A labour of LOVE
“There is nothing to escape from, nothing to avoid, nothing to oppose and nothing you cannot face or cope with or go through. Each contraction brings you closer to the goal of birth.” Janet Balaskas
First signs of labour may include:
- pre labour
- the “bloody show” or “mucous plug” dislodging
- occasionally the membranes rupture
- period tupe pain or dull back ache
Emotional signals that labour is impending:
- Feeling “over” the pregnancy, uncomfortable
- Feeling a little spaced out
- Feeling on edge or on the edge, waiting for labour to begin
The sensations can range from general aches and discomfort to specific pelvic cramps. These may be accompanied by braxton hicks contractions and will be irregular. You may feel your belly become firm for lengthy periods of time.
There are lots of hormonal changes occurring at this time. As your cervix begins to thin (efface) and stretch (dilate), you may notice a ‘bloody show’ of pink or red mucous, or a mucous ‘plug’ that is thick and opaque.
Bowel movements can be regular and loose at this stage. Your waters may break with a slow leak or a strong gush.
Conserve your energy. If possible stay relaxed and well rested. Hydrate and nourish your body if you can.
Stay aware of how you are emotionally and physically.
If you begin breathing gently, slowly and deeply at the onset of labour, you will always have somewhere to go with your breath, both in pace and effort, as labour intensifies.
“My breath in, my breath out, my life in, my child out,
In and out, down and out, open and out,
My love in, my life in, my love out, my child out”
Breathe in through the nose and out through the mouth, you can extend the exhale as labour intensifies. Because we can alter our breath voluntarily, conscious breathing has a direct effect on our mentality, allowing you and your baby to connect deeply throughout labour.
The upper layers of the uterus will contract to reduce the space while the lower layers stretch, relax and open to allow the baby’s release. The pressure and intense sensation of labour needs to be accepted, rather than fought against.
This describes the circular opening and thinning of the cervix and is characterised by rhythmic, regular contractions aprox 15-20min apart lasting 20-30seconds. Contactions/tightenings/waves become longer with less space between them. Some women have no pre labour and some experience contractions spaced a few minutes apart all the way through.
This is the time to manage your energy. Some mothers need to relax and lay down, while others need to be active to facilitate progress.
Keep drinking and eating.
Direct your breath to your pelvis.
You should empty your bladder every few hours. As needed, communicate with your birth team:
- remind me to focus during the contractions
- help me change position
- hold me/touch me like this
- tell me to bring my breath down
The energy and intensity leading into the second stage may be accompanied by nausea, vomiting, sweats, shakes and self doubt.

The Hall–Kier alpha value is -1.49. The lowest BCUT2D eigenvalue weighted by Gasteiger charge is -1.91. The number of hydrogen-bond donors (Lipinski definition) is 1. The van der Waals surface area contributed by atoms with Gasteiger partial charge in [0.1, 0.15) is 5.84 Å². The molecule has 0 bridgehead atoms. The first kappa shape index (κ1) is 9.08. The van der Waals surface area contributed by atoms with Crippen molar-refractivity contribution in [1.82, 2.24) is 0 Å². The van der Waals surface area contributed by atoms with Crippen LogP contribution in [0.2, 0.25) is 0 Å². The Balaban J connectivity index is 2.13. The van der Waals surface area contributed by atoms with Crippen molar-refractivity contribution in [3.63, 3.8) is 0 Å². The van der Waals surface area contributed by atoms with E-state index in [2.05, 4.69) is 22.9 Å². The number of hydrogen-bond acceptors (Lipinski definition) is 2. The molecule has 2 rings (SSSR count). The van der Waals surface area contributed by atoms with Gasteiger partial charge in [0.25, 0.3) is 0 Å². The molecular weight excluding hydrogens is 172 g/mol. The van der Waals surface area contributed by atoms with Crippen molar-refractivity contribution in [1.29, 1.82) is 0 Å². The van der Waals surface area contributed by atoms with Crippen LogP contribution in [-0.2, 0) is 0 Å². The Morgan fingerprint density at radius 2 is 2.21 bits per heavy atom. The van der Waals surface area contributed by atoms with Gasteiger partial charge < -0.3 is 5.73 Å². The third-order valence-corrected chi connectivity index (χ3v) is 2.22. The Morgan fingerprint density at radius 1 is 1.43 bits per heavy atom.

This interval describes the final opening of the outer edges of the cervix. The descending head against the cervix and the upper walls of the vagina creates immense pressure.
Your baby is ready to travel through your open cervix, vagina and towards your perineum (the expulsive stage).
Direct your breath into any areas that you feel pressure or intensity. Your body, breath and mind can work together energetically to help you push, at other times it may catch you off guard.
Continue to “let down” between contractions.
Placing your hand over your vagina, where you can feel your baby’s head emerge, may help you to align yourself to the birthing. Touch guidance may help you feel supported as baby’s head emerges, warm cloths on the perineum can help soften the tissue there and prevent tearing.
Change can help the decent of your baby, changing positions, posture, water/land etc.
There is lots of pressure on your rectum, the whole anal area needs to ‘flower’ open for your baby to emerge, do not resist this feeling.
As your baby is close to being born, you may feel emotionally and physically stretched to your limit.
The baby body will closely follow the head, in the next contraction or immediately. Stay present and focus your breath on your perineum.
This describes the birth of the placenta and the first contact between mother and child. Baby will begin to breathe, provided all is well. Within a few moments your uterus will contract rhythmically again, it will be more noticeable with second and third (and fourth) babies. The placenta will be birthed anywhere between a few minutes to a few hours after the birth of your baby. Once the placenta is birthed, you can truly rest.
Drink something warm to restore body fluids post birth.
Babies receive all life sustaining nourishment from the umbilical cord during pregnancy. The oxygen delivered through this cord gradually decreases after birth, triggering baby to breathe. The baby will instinctively seek nourishment at his mothers breast. The longer you can leave the cord attached, the less likely it is that unnecessary blood loss will occur.
While medically managing the delivery of the placenta with syntocinon is designed to reduce the risk of maternal bleeding, or postpartum haemorrhage, it seems that it actually leads to many of the problems that active management is designed to prevent.
It can lead to a newborn being deprived of up to half of her expected blood volume which is intended to perfuse the newly functioning lungs and other vital organs, thus possible complications such as breathing difficulties and anaemia are caused, especially in vulnerable babies. Further, continuing high levels of adrenaline will counteract oxytocin’s beneficial effects on the mother’s uterus, therefore, increasing the risk of haemorrhage.
Do you have a birth story that you would like to share? Please email firstname.lastname@example.org